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Factiva Introduces Factiva Alerts Breaking News Service
by
Posted On June 24, 2002
Factiva has launched Factiva Alerts, a new product line that supplies near real-time news headlines to user desktops. Restricted to Factiva's enterprise clients, Factiva Alerts seems to revive "push" technology, which has had its ups and downs in the volatile world of Internet services. The company indicated that it expects only a narrow subset of an enterprise's user base to need or want the service. It has set a per-seat or simultaneous-user pricing structure for subscriptions with a 10-person minimum. Despite intense probing, no one at Factiva would give me a price range for the new product.

Clare Hart, Factiva's president and CEO, said: "Factiva strives to deliver innovative services that deliver our world-class content in the context of customers' work flow to meet their individual needs. With Factiva Alerts, users benefit from breaking news, personalized and profiled from a selection of Factiva's authoritative sources."

Factiva Alerts, a downloadable client software application, uses instant messaging technology to display headlines in the Factiva Viewer. Users see headlines scrolling across the screen and can then click to retrieve the full-text. As new content arrives, the headlines go into a 24-hour archive. The selection of headlines comes from customized personal or group interest profiles on specific industries, companies, topics, or keywords. A standard Factiva Alerts package includes five personal and 25 Group Alert profiles. Users can customize their own feed of the data, including the number of headlines displayed on the screen, time stamps, full-text article display formats, etc.

"With this new technology, Factiva is once again ahead of the competition, developing innovative products for the advantage of our global client base," said Stacey Gelman, Factiva's chief product officer. The system requires Windows 98/2000/NT/XP, at least Internet Explorer 5.01 or Netscape 6.01, 128 MB of RAM, 15 MB of hard-disk space, a color monitor, and an Internet connection. According to Gelman, the color monitor is required because the headlines appear in green and remain that way until the user views them.

Target users for the new service would include groups that require immediate notification of developments that could affect client needs, corporate strategies, market changes, or dangers to corporate security or reputation. Public relations, corporate communications, competitive intelligence, and high-level executives were among the primary targets.

Content for Factiva Alerts comes from the most timely and broadest news sources in Factiva's collection. It includes the complete set of Dow Jones news wires, Associated Press news wires, American Banker, AsiaPulse, Barron's, Far Eastern Economic Review, Canada NewsWire, Capital Marketing Report, USA TODAY, Emerging Markets Report, Federal Filings Newswires, JIJI Press English News Service, Knight-Ridder Tribune Business News, Kyodo News (Japan Economic Times), M2 Presswire, PR Newswire, Professional Investor Report, and Reuters News. Sources also include daily newspapers such as The Wall Street Journal, The New York Times, Financial Times, Los Angeles Times, and The Washington Post.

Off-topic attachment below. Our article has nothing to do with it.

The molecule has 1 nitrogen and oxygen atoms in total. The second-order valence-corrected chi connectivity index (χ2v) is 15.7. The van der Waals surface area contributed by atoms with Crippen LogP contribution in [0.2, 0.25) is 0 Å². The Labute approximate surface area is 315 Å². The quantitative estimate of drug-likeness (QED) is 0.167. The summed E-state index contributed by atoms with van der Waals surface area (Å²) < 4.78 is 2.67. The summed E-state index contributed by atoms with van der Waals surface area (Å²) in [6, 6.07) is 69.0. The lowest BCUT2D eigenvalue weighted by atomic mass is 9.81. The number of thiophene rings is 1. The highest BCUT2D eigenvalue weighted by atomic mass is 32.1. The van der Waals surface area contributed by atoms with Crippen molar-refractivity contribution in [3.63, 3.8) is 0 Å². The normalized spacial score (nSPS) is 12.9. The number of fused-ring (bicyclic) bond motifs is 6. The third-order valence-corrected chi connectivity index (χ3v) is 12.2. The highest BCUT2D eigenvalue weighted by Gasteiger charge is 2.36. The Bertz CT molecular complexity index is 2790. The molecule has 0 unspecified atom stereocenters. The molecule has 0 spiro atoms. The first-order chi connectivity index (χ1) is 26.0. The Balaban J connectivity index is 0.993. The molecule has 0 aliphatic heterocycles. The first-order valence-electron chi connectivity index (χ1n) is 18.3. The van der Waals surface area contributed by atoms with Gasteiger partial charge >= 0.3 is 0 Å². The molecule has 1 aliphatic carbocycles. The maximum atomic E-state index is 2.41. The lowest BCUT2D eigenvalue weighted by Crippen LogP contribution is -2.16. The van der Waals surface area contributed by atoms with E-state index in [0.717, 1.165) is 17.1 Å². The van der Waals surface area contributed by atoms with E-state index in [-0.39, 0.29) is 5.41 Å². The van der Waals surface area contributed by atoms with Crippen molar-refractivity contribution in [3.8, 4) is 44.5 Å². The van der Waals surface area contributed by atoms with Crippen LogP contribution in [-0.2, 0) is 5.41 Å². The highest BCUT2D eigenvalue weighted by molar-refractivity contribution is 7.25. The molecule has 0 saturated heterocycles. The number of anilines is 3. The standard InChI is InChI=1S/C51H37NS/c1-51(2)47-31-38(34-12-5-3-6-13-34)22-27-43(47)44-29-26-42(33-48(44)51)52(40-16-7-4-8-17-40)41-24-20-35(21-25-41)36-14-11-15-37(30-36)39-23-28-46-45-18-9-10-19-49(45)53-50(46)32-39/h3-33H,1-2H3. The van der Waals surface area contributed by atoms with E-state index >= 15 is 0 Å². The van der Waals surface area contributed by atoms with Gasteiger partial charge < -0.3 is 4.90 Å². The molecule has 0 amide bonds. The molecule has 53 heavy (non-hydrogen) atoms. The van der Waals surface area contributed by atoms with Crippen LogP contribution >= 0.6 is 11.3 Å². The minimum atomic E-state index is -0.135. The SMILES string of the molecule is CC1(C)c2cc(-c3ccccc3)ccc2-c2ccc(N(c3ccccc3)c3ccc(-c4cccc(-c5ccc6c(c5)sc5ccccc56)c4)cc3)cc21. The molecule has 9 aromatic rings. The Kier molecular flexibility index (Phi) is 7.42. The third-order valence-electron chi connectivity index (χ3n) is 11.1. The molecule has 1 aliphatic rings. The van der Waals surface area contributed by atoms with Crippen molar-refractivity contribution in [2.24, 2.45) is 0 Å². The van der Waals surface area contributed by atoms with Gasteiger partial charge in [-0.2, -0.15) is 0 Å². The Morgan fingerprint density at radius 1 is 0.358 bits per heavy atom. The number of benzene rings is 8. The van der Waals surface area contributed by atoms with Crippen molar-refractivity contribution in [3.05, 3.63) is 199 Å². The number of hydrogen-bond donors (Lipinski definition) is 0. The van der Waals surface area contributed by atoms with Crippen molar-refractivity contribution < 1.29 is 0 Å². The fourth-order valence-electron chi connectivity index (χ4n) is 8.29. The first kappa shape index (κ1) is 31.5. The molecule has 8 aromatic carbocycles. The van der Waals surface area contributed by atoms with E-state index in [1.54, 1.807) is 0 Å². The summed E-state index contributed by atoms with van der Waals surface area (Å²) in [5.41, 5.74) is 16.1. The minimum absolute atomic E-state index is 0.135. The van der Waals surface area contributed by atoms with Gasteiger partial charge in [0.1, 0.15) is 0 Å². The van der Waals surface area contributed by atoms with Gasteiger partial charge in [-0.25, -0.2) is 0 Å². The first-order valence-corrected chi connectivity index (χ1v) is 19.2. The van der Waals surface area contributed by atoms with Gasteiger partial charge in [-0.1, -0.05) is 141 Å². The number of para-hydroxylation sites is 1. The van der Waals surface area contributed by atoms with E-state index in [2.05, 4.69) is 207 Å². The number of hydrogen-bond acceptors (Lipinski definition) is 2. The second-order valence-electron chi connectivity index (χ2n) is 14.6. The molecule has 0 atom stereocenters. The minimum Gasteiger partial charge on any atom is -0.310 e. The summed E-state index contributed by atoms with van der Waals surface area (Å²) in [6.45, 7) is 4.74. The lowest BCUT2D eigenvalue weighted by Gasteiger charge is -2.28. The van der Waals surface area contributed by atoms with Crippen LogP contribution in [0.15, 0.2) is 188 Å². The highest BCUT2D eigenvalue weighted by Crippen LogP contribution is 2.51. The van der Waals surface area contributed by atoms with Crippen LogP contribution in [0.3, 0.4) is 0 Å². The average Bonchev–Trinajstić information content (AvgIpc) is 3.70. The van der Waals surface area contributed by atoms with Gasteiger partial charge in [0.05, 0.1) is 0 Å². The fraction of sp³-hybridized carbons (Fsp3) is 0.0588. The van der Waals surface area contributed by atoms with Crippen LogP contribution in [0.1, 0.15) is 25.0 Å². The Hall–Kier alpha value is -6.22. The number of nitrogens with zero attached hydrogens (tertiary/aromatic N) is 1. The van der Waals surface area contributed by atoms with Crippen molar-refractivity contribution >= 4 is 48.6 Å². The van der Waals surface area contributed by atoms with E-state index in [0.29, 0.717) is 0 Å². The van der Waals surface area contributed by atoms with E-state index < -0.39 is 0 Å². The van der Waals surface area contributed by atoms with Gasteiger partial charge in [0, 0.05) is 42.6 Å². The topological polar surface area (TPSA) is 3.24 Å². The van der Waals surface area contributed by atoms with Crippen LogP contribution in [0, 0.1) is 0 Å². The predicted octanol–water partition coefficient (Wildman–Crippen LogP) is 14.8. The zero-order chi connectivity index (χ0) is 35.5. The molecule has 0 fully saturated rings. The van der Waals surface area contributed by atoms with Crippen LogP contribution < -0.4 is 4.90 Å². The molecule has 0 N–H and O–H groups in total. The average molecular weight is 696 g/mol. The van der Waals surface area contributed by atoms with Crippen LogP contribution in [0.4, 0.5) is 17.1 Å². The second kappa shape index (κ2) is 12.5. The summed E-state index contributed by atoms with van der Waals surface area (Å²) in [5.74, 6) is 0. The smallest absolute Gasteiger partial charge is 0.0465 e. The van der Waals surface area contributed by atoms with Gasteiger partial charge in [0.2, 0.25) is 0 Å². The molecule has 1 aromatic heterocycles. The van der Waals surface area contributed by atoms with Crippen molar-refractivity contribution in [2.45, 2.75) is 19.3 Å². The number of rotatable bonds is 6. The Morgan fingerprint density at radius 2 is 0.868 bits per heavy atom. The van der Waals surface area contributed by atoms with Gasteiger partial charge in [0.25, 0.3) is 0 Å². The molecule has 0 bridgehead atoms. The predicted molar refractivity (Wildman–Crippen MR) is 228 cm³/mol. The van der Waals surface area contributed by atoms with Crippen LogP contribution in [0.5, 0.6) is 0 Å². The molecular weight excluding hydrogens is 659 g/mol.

I asked Gelman whether Factiva Alert would work on wireless devices. Currently PDAs and mobile phones do not have enough "real estate" or space to handle the load, she said, though it would work with a laptop computer.

Other competitors supply similar news headline services with full-text backup. Moreover offers access to some 4,000 regional, national, and international news sources; business discussion lists; and government, company, university, and research sites. Its product can feed directly to an intranet. The minimum price for enterprise access to the service runs at $4,000 a month.

Yellowbrix's iSyndicate service taps 1,000 sources, including content from ABCNews.com, Associated Press, BusinessWire, Datamonitor, Knight-Ridder Tribune News, Scripps Howard News, etc. Material is sorted into 900 categories. An organization can subscribe to feeds from up to five categories for $1,000 a month. That price, according to a Yellowbrix representative, covers the entire organization's access.

The original innovator of using push technology to automatically supply news headlines to desktops was PointCast. In 1996, the company was so hot that Rupert Murdoch reportedly offered $400 million to acquire it. By 1999, it was sold to idealab! for under $10 million, and possibly as low as $7 million. PointCast then joined with Launchpad Technologies to make a new companyŚand a new product lineŚcalled EntryPoint. Late in 2000, EntryPoint merged with Internet Financial Network to form Infogate (http://www.infogate.com), but you can still reach it through http://www.pointcast.com.

The original PointCast service to individuals was free, but Infogate now charges. It features BusinessWire, PR NewsWire, AP Digital, and some 2,000 other sources. Prices vary, but subscribers to CNN Newswatch, for example, pay $59.95 a year or $6.95 a month. For USA TODAY NewsTracker, the price is $39.95 a year or $4.95 a month. Infogate offers a 3-month free trial option on one of its services.

The bottom line is that it seems the wise user will shop around before buying a near-time headline service. One user with whom I spoke also recommends extensive test-driving. She found "push-ed" headlines very distracting and in fact actively resented anyone else controlling her desktop real estate.


Barbara Quint was senior editor of Online Searcher, co-editor of The Information Advisor’s Guide to Internet Research, and a columnist for Information Today.


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